Is The "Elf on a Shelf" Preparing Our Children For Living In A Police State?

It’s Christmas time and that means it’s time to pull that big box out of the attic filled with decorations and trinkets that can turn even the dullest living room into a holiday wonderland that’s so beautiful that you’ll puke red and green. The “Elf on the Shelf” has become one of the most whimsical and unique holiday decorating traditions.

It’s simply a plastic elf that you put around your house and tell children about all the spying it does for Santa when you think he is not watching you. It was seemingly just a fun way to keep your kids on the nice list. However it turns out that it’s all just a giant ruse to get kids ready for living in a hellish landscape of constant government surveillance and invasion of their privacy. 

That’s if you believe the thoughts of a college professor and her new paper that actually states that the famed “Elf on the Shelf” is just a tool designed to secretly teach children that spying on innocent civilians is OK if it’s for a worthy cause.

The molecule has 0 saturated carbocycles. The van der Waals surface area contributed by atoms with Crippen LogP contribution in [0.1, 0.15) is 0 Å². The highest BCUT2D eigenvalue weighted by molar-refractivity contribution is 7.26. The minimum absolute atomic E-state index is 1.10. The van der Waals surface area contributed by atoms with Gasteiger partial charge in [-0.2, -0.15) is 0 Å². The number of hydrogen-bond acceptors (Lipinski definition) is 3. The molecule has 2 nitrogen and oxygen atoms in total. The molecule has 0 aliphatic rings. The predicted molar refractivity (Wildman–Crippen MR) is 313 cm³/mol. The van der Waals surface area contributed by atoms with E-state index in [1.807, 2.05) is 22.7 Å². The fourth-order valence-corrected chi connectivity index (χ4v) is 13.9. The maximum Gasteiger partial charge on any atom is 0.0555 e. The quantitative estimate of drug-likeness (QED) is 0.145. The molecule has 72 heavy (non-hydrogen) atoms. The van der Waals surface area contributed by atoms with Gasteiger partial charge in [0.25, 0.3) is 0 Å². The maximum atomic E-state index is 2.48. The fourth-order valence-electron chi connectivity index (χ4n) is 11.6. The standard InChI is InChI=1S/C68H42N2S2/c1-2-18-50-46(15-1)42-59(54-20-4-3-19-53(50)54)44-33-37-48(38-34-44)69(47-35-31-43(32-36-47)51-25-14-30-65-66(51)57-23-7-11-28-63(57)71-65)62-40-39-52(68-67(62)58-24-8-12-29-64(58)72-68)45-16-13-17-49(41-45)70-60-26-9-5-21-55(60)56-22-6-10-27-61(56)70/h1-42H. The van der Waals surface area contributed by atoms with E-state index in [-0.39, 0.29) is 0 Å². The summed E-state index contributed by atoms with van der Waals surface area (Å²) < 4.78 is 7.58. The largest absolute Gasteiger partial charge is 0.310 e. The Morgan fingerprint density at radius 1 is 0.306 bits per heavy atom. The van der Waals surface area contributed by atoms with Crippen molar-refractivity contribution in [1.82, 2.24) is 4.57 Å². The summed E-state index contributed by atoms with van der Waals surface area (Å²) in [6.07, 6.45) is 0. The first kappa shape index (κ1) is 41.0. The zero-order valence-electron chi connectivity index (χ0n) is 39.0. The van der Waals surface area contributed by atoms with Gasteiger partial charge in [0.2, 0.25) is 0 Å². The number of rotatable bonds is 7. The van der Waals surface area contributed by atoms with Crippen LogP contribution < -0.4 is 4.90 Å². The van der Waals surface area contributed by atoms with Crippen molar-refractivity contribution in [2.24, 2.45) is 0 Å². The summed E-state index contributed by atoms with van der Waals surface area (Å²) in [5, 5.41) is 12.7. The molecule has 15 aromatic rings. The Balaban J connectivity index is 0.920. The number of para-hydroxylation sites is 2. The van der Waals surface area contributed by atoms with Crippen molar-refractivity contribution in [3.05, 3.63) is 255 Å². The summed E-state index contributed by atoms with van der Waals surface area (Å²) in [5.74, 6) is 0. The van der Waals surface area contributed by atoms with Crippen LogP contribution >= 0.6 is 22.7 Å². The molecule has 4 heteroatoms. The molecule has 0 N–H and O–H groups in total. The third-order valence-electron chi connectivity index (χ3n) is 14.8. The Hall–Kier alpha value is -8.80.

Rockwell had an Elf on a Shelf as a kid.

Laura Pinto, a digital technology professor at the University of Ontario Institute of Technology,, wrote a paper for the Canadian Centre for Policy Alternatives titled “Who’s the Boss”  that actually puts forth this notion by calling the “Elf on the Shelf” a tool to enforce “dangerous, uncritical acceptance of power structures” and “accept, not question, increasingly intrusive modes of surveillance.” Geez, don’t anybody tell this professor about Krampus or she’ll start lobbying the Canadian army to launch an attack on Germany. 

To be fair, Pinto told The Washington Post that she doesn’t think the toy is part of some elaborate conspiracy in which a shadow government is trying to prepare a future generation for world domination by easing them into subliminal ideas like the acceptance of privacy invasion. She does think that it “normalizes the idea of surveillance” in young children’s minds during a critical stage of their mental development. Either way, it’s still fun to smash one with a hammer especially when you’re feeling the stress of the holiday season. 

Source: Washington Post